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  6.  14
    When Hope Makes Us Vulnerable: A Discussion of Patient–Healthcare Provider Interactions in the Context of Hope.Christy Simpson - 2004 - Bioethics 18 (5):428-447.
    ABSTRACT When hope is discussed in bioethics’ literature, it is most often in the context of ‘false hopes’ and/or how to maintain hope while breaking bad news to patients. Little or no time is generally devoted to the description of hope that supports these analyses. In this paper, I present a detailed description of hope, one designed primarily for the healthcare context. Noting that hope is an emotional attitude, four key aspects are explored. In particular, the function of imagination in (...)
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  7.  7
    Paediatric Physician–Researchers: Coping With Tensions in Dual Accountability.Katherine Boydell, Randi Zlotnik Shaul, Lori D'Agincourt–Canning, Michael Da Silva, Christy Simpson, Christine D. Czoli, Natalie Rashkovan, Celine C. Kim, Alex V. Levin & Rayfel Schneider - 2012 - Narrative Inquiry in Bioethics 2 (3):213-221.
    Potential conflicts between the roles of physicians and researchers have been described at the theoretical level in the bioethics literature (Czoli, et al., 2011). Physicians and researchers are generally in mutually distinct roles, responsible for patients and participants respectively. With increasing emphasis on integration of research into clinical settings, however, the role divide is sometimes unclear. Consequently, physician–researchers must consider and negotiate salient ethical differences between clinical– and research–based obligations (Miller et al, 1998). This paper explores the subjective experiences and (...)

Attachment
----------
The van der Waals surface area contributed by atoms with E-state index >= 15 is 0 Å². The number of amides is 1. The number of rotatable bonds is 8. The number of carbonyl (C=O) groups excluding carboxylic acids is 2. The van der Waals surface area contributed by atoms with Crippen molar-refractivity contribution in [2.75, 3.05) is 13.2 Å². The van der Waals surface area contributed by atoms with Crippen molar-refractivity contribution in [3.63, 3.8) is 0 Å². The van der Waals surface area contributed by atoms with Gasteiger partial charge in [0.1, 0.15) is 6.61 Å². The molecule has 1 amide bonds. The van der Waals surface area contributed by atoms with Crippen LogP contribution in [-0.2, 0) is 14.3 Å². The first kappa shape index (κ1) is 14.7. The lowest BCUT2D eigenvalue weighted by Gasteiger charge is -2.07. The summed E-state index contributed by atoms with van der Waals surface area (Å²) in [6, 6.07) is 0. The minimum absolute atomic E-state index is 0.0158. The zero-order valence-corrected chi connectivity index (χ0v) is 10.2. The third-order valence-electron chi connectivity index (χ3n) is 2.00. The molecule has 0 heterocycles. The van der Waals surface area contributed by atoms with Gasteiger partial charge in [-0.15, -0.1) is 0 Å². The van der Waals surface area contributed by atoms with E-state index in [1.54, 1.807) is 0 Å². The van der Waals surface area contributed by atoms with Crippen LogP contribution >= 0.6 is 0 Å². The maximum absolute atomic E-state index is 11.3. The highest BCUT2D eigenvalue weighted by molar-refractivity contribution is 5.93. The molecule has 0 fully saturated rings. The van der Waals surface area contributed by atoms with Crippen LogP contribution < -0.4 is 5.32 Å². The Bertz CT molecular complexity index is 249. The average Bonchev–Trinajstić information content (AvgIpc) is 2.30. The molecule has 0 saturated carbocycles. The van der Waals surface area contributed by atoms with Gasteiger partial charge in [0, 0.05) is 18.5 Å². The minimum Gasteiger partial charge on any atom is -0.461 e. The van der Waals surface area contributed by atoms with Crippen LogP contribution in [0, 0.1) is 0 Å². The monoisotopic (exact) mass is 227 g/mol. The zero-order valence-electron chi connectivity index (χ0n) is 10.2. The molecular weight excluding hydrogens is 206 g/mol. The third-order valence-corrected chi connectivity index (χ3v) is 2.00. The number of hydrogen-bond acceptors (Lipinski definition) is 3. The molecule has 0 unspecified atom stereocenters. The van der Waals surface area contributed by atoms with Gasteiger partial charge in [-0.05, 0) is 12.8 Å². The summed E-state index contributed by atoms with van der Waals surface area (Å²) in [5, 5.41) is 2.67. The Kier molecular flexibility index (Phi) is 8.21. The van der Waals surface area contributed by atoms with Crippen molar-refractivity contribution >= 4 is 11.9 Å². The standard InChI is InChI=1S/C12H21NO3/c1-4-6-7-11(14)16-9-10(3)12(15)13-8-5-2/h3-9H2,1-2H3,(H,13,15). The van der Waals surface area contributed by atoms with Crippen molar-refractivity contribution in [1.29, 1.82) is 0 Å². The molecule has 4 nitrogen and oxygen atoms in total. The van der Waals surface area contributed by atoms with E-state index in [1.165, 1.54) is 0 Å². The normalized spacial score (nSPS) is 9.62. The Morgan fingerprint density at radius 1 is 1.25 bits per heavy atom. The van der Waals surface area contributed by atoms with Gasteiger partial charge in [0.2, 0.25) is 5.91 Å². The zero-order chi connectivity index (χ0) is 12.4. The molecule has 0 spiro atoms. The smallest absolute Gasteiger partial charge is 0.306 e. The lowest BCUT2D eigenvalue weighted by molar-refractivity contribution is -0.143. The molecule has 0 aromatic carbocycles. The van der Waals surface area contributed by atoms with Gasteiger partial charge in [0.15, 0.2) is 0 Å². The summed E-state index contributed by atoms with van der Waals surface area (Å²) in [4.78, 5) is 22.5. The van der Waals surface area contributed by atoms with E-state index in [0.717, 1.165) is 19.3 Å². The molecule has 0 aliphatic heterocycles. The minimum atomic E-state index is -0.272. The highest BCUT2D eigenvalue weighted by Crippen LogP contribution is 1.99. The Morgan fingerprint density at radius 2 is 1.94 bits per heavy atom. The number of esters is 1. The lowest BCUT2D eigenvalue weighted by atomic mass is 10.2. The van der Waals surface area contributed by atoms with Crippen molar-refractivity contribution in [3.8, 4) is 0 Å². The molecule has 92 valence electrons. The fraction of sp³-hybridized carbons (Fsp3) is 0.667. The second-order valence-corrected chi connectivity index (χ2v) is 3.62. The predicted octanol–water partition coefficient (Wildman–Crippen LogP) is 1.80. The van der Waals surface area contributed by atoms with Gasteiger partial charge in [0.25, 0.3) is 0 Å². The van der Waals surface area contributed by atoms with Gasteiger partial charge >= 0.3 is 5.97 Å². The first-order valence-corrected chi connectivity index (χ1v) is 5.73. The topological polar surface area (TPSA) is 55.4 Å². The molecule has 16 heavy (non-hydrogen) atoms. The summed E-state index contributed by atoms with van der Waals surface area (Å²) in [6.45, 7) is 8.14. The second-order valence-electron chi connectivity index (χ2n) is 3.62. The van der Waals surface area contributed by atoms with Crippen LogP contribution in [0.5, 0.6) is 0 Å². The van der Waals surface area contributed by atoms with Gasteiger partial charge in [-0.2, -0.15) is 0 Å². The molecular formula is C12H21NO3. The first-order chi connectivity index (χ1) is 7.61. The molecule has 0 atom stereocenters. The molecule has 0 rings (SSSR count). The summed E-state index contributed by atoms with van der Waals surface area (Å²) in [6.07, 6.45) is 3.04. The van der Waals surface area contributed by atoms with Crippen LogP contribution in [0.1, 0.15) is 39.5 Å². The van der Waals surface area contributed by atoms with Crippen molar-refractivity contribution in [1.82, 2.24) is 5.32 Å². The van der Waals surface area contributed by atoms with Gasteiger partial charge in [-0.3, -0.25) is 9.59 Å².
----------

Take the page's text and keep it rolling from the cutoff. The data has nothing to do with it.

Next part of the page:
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  8. Accountability and pediatric physician-researchers: are theoretical models compatible with Canadian lived experience?Christine Czoli, Michael Da Silva, Randi Zlotnik Shaul, Lori D'Agincourt-Canning, Christy Simpson, Katherine Boydell, Natalie Rashkovan & Sharon Vanin - 2011 - Philosophy, Ethics, and Humanities in Medicine 6:15.
    Physician-researchers are bound by professional obligations stemming from both the role of the physician and the role of the researcher. Currently, the dominant models for understanding the relationship between physician-researchers' clinical duties and research duties fit into three categories: the similarity position, the difference position and the middle ground. The law may be said to offer a fourth.